Date of Graduation
Master of Science in Cell and Molecular Biology
HIV-1, viral replication, uncoating, TRIM-CypA, microglia
Cell Biology | Molecular Biology | Virology
Uncoating is a poorly understood yet required step of HIV-1 replication that is defined as the disassembly of the viral capsid structure. The goal of this project is to characterize uncoating in C20 microglial cells. These cells are a natural target of HIV-1 that are infected to establish latent viral reservoirs and HIV-associated neurological disorders. A stable C20 cell line that expresses TRIM-CypA was established to study the kinetics of uncoating with the CsA washout assay. The expression of TRIM-CypA was confirmed by western blot and the functionality of the protein was confirmed by a viral infectivity assay. Using this cell line, uncoating was found to have an average half-life of 63.3 min. Viral fusion assays determined the kinetics of viral fusion in C20 cells compared to uncoating. The average half-life of viral fusion was found to be 40.9 min. To characterize the effect of CsA on HIV infectivity in C20 cells a viral infectivity assay was performed in the presence and absence of CsA. It was discovered that HIV infectivity was slightly lower in the presence of CsA. The study of uncoating kinetics in microglial cells will give more insight on how HIV establishes infection in brain cells which contributes to a larger goal of developing better therapies, a vaccine, and ultimately, a cure to HIV.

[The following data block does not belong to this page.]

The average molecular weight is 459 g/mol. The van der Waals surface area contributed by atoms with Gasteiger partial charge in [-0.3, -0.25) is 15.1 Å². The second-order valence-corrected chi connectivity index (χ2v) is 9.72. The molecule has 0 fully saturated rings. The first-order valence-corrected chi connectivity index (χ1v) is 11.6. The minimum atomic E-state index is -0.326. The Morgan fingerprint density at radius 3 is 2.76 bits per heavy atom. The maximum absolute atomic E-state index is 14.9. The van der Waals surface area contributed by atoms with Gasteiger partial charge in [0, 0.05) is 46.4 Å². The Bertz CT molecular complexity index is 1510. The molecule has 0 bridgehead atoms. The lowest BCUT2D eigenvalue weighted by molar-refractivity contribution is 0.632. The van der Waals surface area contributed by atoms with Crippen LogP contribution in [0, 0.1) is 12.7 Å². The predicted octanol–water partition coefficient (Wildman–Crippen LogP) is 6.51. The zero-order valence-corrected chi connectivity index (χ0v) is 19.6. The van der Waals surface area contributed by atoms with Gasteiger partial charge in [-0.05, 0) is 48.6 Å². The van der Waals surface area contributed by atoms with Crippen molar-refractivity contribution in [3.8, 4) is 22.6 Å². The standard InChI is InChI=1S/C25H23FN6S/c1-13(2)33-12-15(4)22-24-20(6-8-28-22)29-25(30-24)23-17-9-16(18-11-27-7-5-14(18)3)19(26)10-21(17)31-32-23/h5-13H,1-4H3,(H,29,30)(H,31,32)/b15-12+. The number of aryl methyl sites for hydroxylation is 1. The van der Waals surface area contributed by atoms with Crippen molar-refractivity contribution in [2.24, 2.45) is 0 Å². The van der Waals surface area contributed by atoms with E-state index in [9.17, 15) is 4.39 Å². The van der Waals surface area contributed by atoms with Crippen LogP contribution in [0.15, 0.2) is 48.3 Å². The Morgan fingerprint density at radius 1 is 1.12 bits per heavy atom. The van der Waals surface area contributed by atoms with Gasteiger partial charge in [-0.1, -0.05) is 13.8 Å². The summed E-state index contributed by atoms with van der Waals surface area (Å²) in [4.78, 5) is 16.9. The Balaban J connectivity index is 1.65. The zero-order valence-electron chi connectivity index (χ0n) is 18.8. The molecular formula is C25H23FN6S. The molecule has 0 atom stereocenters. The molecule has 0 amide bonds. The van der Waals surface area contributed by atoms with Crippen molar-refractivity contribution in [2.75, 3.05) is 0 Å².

© Melanie Anne Taylor
Taylor, Melanie Anne, "Kinetics of HIV-1 Uncoating in C20 Microglial Cells" (2019). MSU Graduate Theses. 3363.